When I was about ten, my parents held a strange gathering of adults where they turned off all the lights and played loud music. (Why was it so dark? Didn’t they want to be able to see?) Apparently, this was called a party. As the adults performed this ritual in the dark, I was allowed to watch movies in the study in the far wing of the house.
In the 1980s, Saturday night movies were a staple, and one of the stations was showing two vampire films: The Return of Count Yorga, followed by Zoltan: Hound of Dracula. In the days before VHS and DVD, one couldn’t control one’s film history in the same way. Count Yorga and Zoltan just happened to be on TV that night.
My memory of the films is fragmentary: a character running down a corridor and attempting to open inexplicably locked doors as Count Yorga’s female minions pursued him. (Why were the doors locked?) The hound Zoltan using his jaws to pull a stake from a body, thus bringing a man back to life.
Not only was I afraid, I was thrilled.
I must have watched a great many films from childhood to my teenage years (that phase when each of us becomes aware that we have particular tastes). Like many children, I devoured whatever was put in front of me, in film as in food. I didn’t distinguish between genres or styles. One moment I would watch cartoons, the next a Dickens adaption. Films, like books, were one great and undifferentiated experience.
Why then do I recall these films – especially particular scenes – and not others?
What interests me is the way that each of us has our own irreproducible personal history. I suspect that Count Yorga and Zoltan are without a great deal of artistic merit. But I had never seen anything like them, and I was at a stage where their (probably fairly hackneyed) techniques seemed strokes of original genius. In other words, I saw them at precisely the right time for them to have an impact upon me. A few years earlier and I may have turned them off in fear. A few years later and I may have laughed at them.
Are our tastes constructed by encounters such as these? Or are our tastes already formed so that we connect and recall particular films but not others? Did Count Yorga and Zoltan instil in me a predilection for the creepy and horrific or did I already have that predilection which I in some sense ‘sought out’ through the films? Or did my later interests retrospectively reconfigure my memories so that these two movies came to the forefront?
Certainly, I went through various temporary enthusiasms. Most clearly, I loved the adventure narratives of Spielberg and Lucas, finding myself, as with many of that generation, collecting Star Wars toys and briefly hoping to become an archaeologist like Indiana Jones. But there were other genres – in film and television (also undifferentiated, as I experienced them both on TV) – that profoundly affected me. A TV adaptation of Brideshead Revisited, some Roman epics, the Russian version of War and Peace, Bill Collins’ classic films (which included Alfred Hitchcock’s terrifying The Birds). At one point, I saw Planet of the Apes and for many years remembered only the opening and closing scenes – scenes that unnerved me utterly.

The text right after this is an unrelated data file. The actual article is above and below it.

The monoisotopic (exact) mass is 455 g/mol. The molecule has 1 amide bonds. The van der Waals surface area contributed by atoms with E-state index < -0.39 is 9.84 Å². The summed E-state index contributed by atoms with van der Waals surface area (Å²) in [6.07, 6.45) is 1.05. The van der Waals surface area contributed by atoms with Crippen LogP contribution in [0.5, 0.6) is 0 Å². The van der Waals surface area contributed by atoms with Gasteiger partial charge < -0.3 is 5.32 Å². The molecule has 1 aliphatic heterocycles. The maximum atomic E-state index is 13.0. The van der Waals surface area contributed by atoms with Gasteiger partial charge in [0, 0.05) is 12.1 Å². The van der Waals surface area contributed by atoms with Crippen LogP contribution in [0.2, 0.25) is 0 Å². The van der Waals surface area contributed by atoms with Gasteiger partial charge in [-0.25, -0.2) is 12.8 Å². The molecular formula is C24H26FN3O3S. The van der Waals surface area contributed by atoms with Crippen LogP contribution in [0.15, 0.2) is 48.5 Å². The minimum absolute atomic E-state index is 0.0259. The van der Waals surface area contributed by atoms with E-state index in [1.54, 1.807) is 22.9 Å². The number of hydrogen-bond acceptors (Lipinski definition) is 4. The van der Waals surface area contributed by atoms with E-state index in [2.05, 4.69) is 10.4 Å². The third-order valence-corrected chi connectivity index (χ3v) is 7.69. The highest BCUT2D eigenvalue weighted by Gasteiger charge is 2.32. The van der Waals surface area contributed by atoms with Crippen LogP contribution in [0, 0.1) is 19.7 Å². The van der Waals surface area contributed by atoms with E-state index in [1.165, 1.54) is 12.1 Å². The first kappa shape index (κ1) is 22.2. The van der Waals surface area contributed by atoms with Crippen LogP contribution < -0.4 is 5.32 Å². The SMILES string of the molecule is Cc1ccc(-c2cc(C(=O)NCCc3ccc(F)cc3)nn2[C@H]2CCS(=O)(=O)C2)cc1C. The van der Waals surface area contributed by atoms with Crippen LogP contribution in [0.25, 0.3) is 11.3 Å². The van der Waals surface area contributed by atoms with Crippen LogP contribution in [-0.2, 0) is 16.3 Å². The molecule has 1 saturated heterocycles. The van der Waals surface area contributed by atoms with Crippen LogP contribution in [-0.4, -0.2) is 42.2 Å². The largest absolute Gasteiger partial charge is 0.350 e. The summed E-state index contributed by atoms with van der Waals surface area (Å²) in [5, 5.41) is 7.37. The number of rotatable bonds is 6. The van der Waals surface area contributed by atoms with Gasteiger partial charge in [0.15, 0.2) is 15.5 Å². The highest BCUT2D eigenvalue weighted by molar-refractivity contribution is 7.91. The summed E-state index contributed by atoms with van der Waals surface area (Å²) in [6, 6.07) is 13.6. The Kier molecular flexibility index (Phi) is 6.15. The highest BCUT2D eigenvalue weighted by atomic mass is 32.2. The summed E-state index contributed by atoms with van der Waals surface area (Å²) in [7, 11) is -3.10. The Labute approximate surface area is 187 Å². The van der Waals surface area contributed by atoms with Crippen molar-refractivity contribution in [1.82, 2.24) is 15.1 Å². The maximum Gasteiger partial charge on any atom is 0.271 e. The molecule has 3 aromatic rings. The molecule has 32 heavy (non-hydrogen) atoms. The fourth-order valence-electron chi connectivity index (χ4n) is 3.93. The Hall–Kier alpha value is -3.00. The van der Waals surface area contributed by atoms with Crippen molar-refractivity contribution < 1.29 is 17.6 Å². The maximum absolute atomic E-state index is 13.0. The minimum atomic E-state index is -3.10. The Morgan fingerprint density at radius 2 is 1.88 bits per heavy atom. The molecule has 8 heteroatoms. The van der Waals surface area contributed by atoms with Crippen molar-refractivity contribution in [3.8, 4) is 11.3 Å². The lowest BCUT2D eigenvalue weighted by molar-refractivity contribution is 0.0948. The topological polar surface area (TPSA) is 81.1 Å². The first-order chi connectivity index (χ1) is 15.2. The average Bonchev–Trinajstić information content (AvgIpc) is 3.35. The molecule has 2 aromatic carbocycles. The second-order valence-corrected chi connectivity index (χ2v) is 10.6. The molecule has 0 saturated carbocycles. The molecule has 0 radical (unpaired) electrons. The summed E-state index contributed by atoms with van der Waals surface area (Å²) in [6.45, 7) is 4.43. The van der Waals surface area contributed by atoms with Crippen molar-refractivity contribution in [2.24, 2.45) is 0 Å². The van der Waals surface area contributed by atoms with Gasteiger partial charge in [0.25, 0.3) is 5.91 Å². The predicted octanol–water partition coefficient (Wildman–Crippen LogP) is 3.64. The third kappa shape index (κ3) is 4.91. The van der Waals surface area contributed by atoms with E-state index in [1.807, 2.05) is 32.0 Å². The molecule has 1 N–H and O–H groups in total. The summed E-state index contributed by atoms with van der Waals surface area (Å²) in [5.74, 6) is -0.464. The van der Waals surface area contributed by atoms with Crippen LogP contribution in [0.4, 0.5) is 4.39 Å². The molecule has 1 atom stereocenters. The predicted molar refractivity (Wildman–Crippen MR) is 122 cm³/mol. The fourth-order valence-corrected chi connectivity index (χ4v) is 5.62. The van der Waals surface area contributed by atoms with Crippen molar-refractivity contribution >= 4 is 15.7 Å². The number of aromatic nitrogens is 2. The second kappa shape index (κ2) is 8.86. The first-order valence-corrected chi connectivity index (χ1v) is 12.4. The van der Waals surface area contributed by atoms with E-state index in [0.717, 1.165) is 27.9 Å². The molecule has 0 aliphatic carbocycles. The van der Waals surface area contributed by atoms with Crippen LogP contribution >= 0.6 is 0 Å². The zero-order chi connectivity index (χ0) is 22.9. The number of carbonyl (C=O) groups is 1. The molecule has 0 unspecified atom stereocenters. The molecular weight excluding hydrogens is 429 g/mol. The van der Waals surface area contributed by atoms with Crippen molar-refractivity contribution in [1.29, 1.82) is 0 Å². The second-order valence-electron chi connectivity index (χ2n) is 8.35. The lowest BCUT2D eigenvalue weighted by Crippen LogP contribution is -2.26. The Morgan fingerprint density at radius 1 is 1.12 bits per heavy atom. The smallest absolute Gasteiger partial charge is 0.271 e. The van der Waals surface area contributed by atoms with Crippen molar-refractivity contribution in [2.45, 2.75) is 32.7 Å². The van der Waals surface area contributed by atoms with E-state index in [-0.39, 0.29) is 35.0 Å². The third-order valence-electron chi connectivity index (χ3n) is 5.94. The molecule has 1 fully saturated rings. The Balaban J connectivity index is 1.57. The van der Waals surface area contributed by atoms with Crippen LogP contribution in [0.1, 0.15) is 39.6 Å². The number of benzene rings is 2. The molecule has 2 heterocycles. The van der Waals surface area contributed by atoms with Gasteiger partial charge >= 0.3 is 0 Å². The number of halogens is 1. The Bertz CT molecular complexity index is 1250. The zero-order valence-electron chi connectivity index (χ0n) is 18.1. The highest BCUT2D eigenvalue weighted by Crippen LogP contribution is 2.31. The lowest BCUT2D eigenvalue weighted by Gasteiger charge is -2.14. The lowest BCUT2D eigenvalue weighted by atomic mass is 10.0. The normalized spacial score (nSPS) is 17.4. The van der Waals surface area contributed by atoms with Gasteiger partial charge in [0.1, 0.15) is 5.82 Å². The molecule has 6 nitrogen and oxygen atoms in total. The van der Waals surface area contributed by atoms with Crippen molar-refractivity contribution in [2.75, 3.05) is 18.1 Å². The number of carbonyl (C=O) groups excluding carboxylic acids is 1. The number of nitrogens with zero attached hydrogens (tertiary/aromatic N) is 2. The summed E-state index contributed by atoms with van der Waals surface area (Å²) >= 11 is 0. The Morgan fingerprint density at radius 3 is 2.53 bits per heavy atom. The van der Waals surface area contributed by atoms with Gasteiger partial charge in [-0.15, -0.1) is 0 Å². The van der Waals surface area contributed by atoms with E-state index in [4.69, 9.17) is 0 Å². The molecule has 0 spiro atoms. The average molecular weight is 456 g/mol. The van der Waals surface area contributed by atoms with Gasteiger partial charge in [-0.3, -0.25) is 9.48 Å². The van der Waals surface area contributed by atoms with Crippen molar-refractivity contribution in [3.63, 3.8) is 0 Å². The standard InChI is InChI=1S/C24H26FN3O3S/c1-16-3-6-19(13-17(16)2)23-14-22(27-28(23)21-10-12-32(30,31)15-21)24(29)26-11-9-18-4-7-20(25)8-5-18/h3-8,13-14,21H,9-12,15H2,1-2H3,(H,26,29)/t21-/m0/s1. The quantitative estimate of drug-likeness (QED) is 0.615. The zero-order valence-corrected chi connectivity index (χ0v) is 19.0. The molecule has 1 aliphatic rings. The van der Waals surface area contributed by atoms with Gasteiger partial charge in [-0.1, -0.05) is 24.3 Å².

Does my recollection indicate that I was already on the path to working in literary speculative fiction – science fiction, fantasy, horror, the surreal – or did they push me onto that path?
There is a social and political aspect to our film-viewing histories. Though there is an element of contingency in the fact that two vampire films were shown that night, it’s not the case that simply any film could have been scheduled. Saturday television is the province of commercial scheduling. We are usually subjected to relentless productions of blockbuster action movies, saccharine romantic comedies or – someone shoot us, please! – variety shows. We don’t expect to see Jean-Luc Godard’s 1970s Maoist experimental films for a middle-Australian family night-in with soft drink and popcorn (though isn’t it a great idea?). Television and cinema are structured fields: scheduling decisions are subject to commercial and political forces, as is film production itself. When we watch films as children, such is the hidden context of our viewing.
But, of course, our tastes are constructed by factors beyond the happenstance of our youthful viewing. As children, we absorb values from our parents (and broader society). Later, we can more consciously accept or reject some and choose others to complement the ones we keep.
The night of the party, I was still too young to sort out these questions for myself but I was already surely absorbing some ideas from left-wing parents. I still value the thrill of disturbance – the locked doors of Yorga’s mansion, the reanimation of the dead body in Zoltan. But there are other elements – including the ability of a work to say something about our social relations (to be ‘about something’) that in some important sense I’ve chosen for myself.